Alison Wolf

What I’ve learned helping to found a specialist free school

King’s Professor Baroness Alison Wolf is a British economist and founding Chair of King’s College London Mathematics School. In this article, adapted from a piece published in The Spectator in September 2015, she explains how the school is already producing impressive results.

King’s College London Mathematics School opened its doors to pupils on September 1 2014. Today, less than two years later, it is one of the ten best state schools in the country for AS level results – and is set to be one of the very best in the country for Oxbridge and Russell Group university entry as well. It is a monument to the vision of the College, the dedication of the head and staff, and the fantastic students we’ve recruited. It also has major lessons for English education: not just schools, but universities as well.

Our school is a ‘free school’, paid for by the government, sponsored and nurtured by King’s , that teaches talented committed 16-18 year olds. We select for potential, using our own test. But we also select by the education, and especially the quality of the A level maths, that applicants can expect in their current school. Will coming to us ‘add value’? If not, someone else should have the place.

King’s Maths School, in other words, exists to nourish untapped mathematics potential. All of us - the academics who first proposed the school, the Council Members who supported it, and the many staff, administrative and academic, who brought it into being - believed that the country has a lot of this. And we have hard evidence that we were right.

Last August we woke up to AS level results that make the school one of the ten best state schools in the country. 97% of our students got an A in Mathematics. 90% of grades in Maths and Further Maths were As. Students’ grades were, on average, two grades higher, across all their subjects, than would be expected from their GCSE results.

In January, we could report on university offers. 17% of our students, and more than a fifth of the girls, received offers from Oxford or Cambridge. If they make their grades – and we are pretty confident they will – we would be in the top 5 state schools in the country for the proportion entering Oxbridge. Across the board, they are heading for Russell Group institutions – including a good number holding offers from King’s itself. In the meantime, they’re winning medals and competitions, learning foreign languages as well as robotics, and founding almost as many societies as there are pupils in the school.

Many teenagers thrive on academic study. The surnames on our roll are modern London in microcosm: we’re not all Anglo-Saxon, nor all-Asian, and not even largely male. 43% of our first cohort, the ones now heading into A level, are girls. This is way above the national average for Further Maths, let alone for Physics. .

These are seriously motivated students. Kim, for example, from a single-parent family, has a 1.5 hour commute each way, plus a job to help the family finances. She got AAA in maths, further maths and physics last summer. For some, like Glen, home is chaotic, and the school makes studying possible. From his GCSE grades you’d have predicted 2 D’s for his maths AS levels, not the two A’s he achieved. Glen spends hours and hours on site, but that is nothing unusual. Getting these kids out of the building is a hard task.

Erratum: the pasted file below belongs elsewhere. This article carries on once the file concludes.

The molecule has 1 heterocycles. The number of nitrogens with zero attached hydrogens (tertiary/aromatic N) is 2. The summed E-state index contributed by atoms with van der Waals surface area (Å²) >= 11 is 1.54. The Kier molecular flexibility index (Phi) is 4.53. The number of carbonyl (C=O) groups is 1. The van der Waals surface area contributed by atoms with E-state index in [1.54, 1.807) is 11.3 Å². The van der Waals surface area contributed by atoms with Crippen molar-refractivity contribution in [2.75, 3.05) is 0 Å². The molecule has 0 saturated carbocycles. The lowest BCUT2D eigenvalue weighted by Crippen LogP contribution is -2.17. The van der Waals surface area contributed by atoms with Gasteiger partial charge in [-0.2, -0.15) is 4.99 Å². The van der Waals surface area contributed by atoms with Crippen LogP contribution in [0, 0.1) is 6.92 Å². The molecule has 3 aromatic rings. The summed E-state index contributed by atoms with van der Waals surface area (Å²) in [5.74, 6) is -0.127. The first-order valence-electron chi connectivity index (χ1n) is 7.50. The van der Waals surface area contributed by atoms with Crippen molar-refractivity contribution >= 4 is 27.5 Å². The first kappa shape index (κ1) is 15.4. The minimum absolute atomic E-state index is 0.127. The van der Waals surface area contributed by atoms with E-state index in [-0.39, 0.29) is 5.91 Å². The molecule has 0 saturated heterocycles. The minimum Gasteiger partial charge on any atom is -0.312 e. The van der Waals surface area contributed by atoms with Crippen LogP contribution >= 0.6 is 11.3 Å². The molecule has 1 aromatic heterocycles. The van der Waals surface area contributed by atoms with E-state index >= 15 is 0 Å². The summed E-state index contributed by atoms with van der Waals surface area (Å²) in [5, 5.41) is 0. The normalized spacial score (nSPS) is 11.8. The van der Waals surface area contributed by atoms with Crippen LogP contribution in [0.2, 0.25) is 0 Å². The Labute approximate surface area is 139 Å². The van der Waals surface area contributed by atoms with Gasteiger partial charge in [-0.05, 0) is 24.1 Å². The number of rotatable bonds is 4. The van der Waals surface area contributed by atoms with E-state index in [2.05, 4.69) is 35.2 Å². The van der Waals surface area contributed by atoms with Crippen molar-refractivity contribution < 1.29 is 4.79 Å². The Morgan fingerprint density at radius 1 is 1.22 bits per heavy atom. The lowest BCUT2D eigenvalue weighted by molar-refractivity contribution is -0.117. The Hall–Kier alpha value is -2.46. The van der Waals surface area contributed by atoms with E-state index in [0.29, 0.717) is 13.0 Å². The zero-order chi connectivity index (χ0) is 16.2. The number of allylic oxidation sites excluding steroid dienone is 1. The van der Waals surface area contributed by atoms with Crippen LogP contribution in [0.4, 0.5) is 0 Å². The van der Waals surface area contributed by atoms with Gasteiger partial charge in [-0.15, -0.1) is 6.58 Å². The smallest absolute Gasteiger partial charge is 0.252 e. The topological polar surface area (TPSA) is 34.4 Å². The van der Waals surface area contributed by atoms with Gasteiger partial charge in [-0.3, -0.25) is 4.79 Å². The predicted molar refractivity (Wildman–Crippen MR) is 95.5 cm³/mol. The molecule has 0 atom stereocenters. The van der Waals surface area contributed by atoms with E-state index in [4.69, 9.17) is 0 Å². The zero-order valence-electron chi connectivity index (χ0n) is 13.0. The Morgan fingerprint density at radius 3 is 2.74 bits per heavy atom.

So what follows? First of all, great teaching delivers. Of course schools can’t wipe out family influence. But I’ve never met a student who thought all teachers were equal, or a teacher who truly didn't care who taught her or his own children.

Our school hired teachers who are excellent mathematicians. They are also, of necessity, mostly young, because that is what we can afford. Running a state school, with today’s sixth form funding levels, is a combination of penny-pinching, improvisation and slog. Our teachers have nonetheless become truly effective very fast, through the school’s teaching culture, created by a superb head. They discuss, they analyse, they observe each other, they track their success in detail through the progress students make. In the words of Amin, one of the current Year 13,

The teachers are amazing! If you need help you can always go to them. They seem to know and learn a lesson properly, so it comes from their head rather than a Powerpoint.

Our full-time pupils are, of course, the top priority. But the school also runs an outreach programme, bringing stretching, excellent mathematics education to younger pupils in years 10 & 11, and targeted at low-income areas. Many of the pupils travel very long distances, week after week, to attend after-school sessions: further evidence of the potential for our country to produce far more excellent mathematicians, engineers and physicists than we do today.

Outreach has always been part of the College’s vision for the school, and it supports it as an intrinsic part of our official ‘Widening Participation’ programme. Contributions from King’s underpin our after-school programme, and will be followed, shortly, by spring and summer schools. Far more universities, in my view, should be following our example.

British families no longer need to be told that university is a good idea for their children. We know, from the mothers of new-borns, that there is universal agreement on this. What blocks social mobility is the uneven quality of schooling that our children receive. Universities could, in my view, do far more to bring really high quality teaching to motivated and talented teenagers who are still in school. Helping to do this, through King’s Maths School, has been one of the high points of my career.